Date of Award


Document Type


Degree Name

Master of Arts in English Composition



First Reader/Committee Chair

Parastou Feizzaringhalam


Dinner talk, or dinnertime conversations, have been investigated and studied by many scholars such as Blum-Kukla (1997) Ochs (1995), Haesook (2006), Arcidiacono (2009), and Herot (2002). Dinnertime conversations are the locus of family interactions and language socialization (Ochs 1986) in that they represent recurring activities or speech events in which all or most family members participate. Conversations at the dinner table serve as a daily (or near daily) forum for family members to interact and converse with each other and in so doing, instantiate their identities as parents, siblings, and children and express their stances.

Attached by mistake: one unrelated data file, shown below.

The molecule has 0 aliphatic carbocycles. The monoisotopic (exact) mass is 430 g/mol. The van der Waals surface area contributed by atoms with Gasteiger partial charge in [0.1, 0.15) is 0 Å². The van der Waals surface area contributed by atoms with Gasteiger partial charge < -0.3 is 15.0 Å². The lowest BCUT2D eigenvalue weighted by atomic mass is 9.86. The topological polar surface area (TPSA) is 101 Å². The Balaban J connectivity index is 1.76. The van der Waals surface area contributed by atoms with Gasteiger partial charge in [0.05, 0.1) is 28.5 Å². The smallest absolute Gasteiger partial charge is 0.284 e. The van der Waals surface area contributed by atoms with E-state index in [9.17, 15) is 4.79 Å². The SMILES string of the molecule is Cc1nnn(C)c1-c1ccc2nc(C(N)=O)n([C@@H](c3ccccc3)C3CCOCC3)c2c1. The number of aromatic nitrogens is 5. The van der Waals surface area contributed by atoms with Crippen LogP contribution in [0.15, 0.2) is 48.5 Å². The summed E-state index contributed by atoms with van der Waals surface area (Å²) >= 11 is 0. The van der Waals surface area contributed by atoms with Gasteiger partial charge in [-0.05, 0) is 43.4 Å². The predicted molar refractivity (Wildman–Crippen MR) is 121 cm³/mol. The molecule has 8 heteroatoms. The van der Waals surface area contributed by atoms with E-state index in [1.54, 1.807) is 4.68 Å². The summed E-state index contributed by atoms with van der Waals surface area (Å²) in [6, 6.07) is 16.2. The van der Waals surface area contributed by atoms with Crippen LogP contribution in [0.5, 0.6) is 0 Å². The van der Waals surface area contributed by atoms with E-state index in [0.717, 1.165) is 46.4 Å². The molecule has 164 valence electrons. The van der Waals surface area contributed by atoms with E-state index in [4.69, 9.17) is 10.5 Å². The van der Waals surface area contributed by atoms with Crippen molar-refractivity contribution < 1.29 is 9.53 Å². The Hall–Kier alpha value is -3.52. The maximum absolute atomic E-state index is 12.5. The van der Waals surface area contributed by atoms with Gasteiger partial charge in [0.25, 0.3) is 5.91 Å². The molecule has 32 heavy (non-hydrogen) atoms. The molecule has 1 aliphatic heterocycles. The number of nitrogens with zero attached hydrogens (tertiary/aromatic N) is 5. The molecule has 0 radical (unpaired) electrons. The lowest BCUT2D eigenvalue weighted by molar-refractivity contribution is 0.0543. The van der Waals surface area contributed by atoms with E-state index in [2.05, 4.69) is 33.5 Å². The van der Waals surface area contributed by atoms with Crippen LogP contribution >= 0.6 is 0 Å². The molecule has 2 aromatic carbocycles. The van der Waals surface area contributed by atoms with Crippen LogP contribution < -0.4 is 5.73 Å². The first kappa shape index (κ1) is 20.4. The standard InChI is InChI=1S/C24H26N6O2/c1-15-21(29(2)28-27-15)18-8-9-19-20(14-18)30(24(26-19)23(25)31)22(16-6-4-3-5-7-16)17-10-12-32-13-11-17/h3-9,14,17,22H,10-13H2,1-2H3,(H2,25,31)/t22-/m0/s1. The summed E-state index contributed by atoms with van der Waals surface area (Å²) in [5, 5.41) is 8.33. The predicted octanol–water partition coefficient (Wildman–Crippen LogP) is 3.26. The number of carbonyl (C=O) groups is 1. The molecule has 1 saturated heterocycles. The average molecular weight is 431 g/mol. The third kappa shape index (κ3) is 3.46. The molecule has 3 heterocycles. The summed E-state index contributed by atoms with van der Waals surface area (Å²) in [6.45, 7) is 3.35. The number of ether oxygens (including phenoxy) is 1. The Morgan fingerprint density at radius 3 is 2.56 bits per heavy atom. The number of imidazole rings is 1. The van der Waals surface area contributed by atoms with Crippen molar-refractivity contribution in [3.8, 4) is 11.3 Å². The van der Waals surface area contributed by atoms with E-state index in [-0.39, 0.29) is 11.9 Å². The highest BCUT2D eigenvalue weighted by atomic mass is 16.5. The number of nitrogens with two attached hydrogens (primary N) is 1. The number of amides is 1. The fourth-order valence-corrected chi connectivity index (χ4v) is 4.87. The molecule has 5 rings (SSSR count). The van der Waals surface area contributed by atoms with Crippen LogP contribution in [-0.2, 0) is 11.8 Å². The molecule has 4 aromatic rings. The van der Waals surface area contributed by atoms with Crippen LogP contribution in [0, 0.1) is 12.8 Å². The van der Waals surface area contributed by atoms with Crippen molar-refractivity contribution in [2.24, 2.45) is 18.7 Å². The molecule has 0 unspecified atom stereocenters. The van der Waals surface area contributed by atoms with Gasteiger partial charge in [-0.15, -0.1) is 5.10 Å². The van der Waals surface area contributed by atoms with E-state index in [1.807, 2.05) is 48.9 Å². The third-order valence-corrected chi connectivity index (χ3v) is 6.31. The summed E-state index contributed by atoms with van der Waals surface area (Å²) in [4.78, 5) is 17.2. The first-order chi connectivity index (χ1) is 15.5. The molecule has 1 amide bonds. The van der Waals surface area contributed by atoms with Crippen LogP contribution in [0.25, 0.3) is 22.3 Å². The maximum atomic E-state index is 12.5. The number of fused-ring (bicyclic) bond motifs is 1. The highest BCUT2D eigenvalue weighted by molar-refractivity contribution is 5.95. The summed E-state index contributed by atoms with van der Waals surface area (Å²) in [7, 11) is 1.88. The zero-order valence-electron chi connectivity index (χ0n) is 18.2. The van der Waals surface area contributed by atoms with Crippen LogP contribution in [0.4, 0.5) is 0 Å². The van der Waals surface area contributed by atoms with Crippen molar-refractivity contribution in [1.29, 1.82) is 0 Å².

While dinner talk has been studied in families from various cultural and linguistic backgrounds, no study to date has looked at dinner talk in Chicano families. In this thesis, I studied how participants at a family dinner table use mainstream American English, Chicano English and code-switching to index their stances, familial and cultural roles and identities (Ochs 1992, 1996; Ochs & Taylor 1995) in this communicative event (Blum-Kulka 1997).